Letting our baby cry it out was much easier than I thought it would be. We were ready for it. Being ready had everything to do with our emotional perspective and nothing to do with our baby.
We had let Hailey cry it out for naps many times since around the age of 2.5 months. Last night was the first time we attempted this strategy for a middle of the night wakening.
I remember talking to a friend of mine who has 3 kids just over a week ago about letting our babies cry it out. She had used that method for a couple of her children with success. I explained to her that I wasn’t against that strategy but I wasn’t yet ready for it.
Since Hailey’s first tooth poked through about a month ago, I noticed a difference in her behaviour during our middle of the night feedings. I felt she was using me more as comfort rather than because she was hungry. I wanted to be sympathetic because she was getting teeth and I was ok with it as long as it was a quick feeding and she’d go back in the crib easily.
This week, she changed. She was no longer going back to sleep on her own. She wanted me to rock her to sleep.
Up until this point, we had both been ok with the middle of the night feedings. Now the scales had tipped and she wanted something from me that I was not ok with. Her happiness was starting to come at the expense of my own. Something needed to give.
At my breaking point yesterday, I took to my journal and started writing about what was going on. The beauty of journalling is that it’s an organic process and I could let my thoughts unravel as I was writing.
I discovered that my husband and I were both under the assumption that there were two outlooks when dealing with a crying baby.
1) Let them cry – By not picking up the baby, it tells them that they need to figure it out on their own. It forces them to understand that they can’t rely on anyone but themselves. Help is not on the way.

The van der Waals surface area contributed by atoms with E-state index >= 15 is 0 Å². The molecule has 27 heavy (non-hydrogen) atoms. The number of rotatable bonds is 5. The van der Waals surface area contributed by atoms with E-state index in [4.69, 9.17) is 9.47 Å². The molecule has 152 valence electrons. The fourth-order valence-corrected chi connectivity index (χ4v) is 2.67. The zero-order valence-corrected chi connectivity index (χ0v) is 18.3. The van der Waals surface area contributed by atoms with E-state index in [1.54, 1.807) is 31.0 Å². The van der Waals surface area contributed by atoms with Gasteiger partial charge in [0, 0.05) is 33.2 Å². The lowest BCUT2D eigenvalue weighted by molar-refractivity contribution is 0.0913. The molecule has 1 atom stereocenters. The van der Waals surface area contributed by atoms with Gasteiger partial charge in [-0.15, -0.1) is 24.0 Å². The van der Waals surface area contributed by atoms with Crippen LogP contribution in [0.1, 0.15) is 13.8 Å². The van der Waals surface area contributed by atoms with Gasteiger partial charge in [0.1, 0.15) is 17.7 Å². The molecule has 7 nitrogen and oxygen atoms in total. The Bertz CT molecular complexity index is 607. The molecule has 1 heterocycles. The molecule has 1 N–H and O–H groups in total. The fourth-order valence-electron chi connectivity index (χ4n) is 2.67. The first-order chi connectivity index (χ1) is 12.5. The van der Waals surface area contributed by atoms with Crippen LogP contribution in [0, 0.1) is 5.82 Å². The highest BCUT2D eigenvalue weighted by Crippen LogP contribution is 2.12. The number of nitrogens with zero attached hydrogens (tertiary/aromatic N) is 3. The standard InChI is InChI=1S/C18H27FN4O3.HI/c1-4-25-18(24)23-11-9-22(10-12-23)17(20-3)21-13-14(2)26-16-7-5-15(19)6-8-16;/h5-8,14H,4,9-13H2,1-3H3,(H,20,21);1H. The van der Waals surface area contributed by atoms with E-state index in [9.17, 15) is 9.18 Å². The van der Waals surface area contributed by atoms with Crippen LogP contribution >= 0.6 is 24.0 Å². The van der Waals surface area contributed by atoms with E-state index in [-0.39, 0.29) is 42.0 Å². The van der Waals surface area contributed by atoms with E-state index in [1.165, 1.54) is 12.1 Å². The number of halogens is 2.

2) Pick them up – Soothing the baby when they are upset let’s them know that they are not alone and have other people to support them when they are upset. It teaches them to ask for help when they need it and that they don’t have to deal with problems on their own.
These are 2 completely opposite perspectives that we’ve been grappling with. By the end of my journalling session I discovered a third that enabled us to let Hailey “cry it out” last night without wondering if we were bad (or mean) parents.
3) Teach them to soothe themselves – By letting the baby settle themselves they develop the understanding that they are capable of being happy on their own. Their happiness is not conditional on outside forces such as mom and dad being there.
Now, you might be thinking to yourself that number 1 and number 3 are pretty much the same. You are correct. Both involve the baby crying it out. However, the difference is in our perspective as Hailey’s parents.
The first perspective of letting Hailey cry felt like we were trying to control her behaviour. It was more of an act of desperation and a last resort. When nothing else works, give up and let her cry.